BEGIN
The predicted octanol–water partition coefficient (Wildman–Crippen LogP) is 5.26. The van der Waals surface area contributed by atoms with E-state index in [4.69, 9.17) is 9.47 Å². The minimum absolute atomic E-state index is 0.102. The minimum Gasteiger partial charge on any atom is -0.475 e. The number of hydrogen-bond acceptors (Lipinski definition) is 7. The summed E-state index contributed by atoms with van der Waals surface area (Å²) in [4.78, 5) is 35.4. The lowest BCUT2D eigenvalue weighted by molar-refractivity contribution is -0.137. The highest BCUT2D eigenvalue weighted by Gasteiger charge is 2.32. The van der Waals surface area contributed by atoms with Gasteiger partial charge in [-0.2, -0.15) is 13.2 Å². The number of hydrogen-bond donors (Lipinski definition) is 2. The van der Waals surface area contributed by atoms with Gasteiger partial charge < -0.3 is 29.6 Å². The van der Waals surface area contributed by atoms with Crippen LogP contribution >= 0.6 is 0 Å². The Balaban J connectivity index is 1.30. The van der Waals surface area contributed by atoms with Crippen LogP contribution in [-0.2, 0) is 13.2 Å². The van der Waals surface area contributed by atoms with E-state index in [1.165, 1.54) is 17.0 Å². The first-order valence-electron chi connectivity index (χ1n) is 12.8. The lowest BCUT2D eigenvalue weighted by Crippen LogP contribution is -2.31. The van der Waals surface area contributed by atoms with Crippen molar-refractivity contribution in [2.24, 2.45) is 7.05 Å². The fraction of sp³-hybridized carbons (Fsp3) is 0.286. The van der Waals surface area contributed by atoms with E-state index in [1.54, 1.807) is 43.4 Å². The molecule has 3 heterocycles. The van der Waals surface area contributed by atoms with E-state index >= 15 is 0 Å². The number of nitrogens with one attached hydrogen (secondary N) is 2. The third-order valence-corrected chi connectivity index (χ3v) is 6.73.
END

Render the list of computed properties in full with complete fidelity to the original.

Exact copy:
The predicted octanol–water partition coefficient (Wildman–Crippen LogP) is 5.26. The van der Waals surface area contributed by atoms with E-state index in [4.69, 9.17) is 9.47 Å². The minimum absolute atomic E-state index is 0.102. The minimum Gasteiger partial charge on any atom is -0.475 e. The number of hydrogen-bond acceptors (Lipinski definition) is 7. The summed E-state index contributed by atoms with van der Waals surface area (Å²) in [4.78, 5) is 35.4. The lowest BCUT2D eigenvalue weighted by molar-refractivity contribution is -0.137. The highest BCUT2D eigenvalue weighted by Gasteiger charge is 2.32. The van der Waals surface area contributed by atoms with Gasteiger partial charge in [-0.2, -0.15) is 13.2 Å². The number of hydrogen-bond donors (Lipinski definition) is 2. The van der Waals surface area contributed by atoms with Gasteiger partial charge < -0.3 is 29.6 Å². The van der Waals surface area contributed by atoms with Crippen LogP contribution >= 0.6 is 0 Å². The Balaban J connectivity index is 1.30. The van der Waals surface area contributed by atoms with Crippen LogP contribution in [-0.2, 0) is 13.2 Å². The van der Waals surface area contributed by atoms with E-state index in [1.165, 1.54) is 17.0 Å². The first-order valence-electron chi connectivity index (χ1n) is 12.8. The lowest BCUT2D eigenvalue weighted by Crippen LogP contribution is -2.31. The van der Waals surface area contributed by atoms with Crippen molar-refractivity contribution in [2.24, 2.45) is 7.05 Å². The fraction of sp³-hybridized carbons (Fsp3) is 0.286. The van der Waals surface area contributed by atoms with E-state index in [1.54, 1.807) is 43.4 Å². The molecule has 3 heterocycles. The van der Waals surface area contributed by atoms with E-state index >= 15 is 0 Å². The number of nitrogens with one attached hydrogen (secondary N) is 2. The third-order valence-corrected chi connectivity index (χ3v) is 6.73.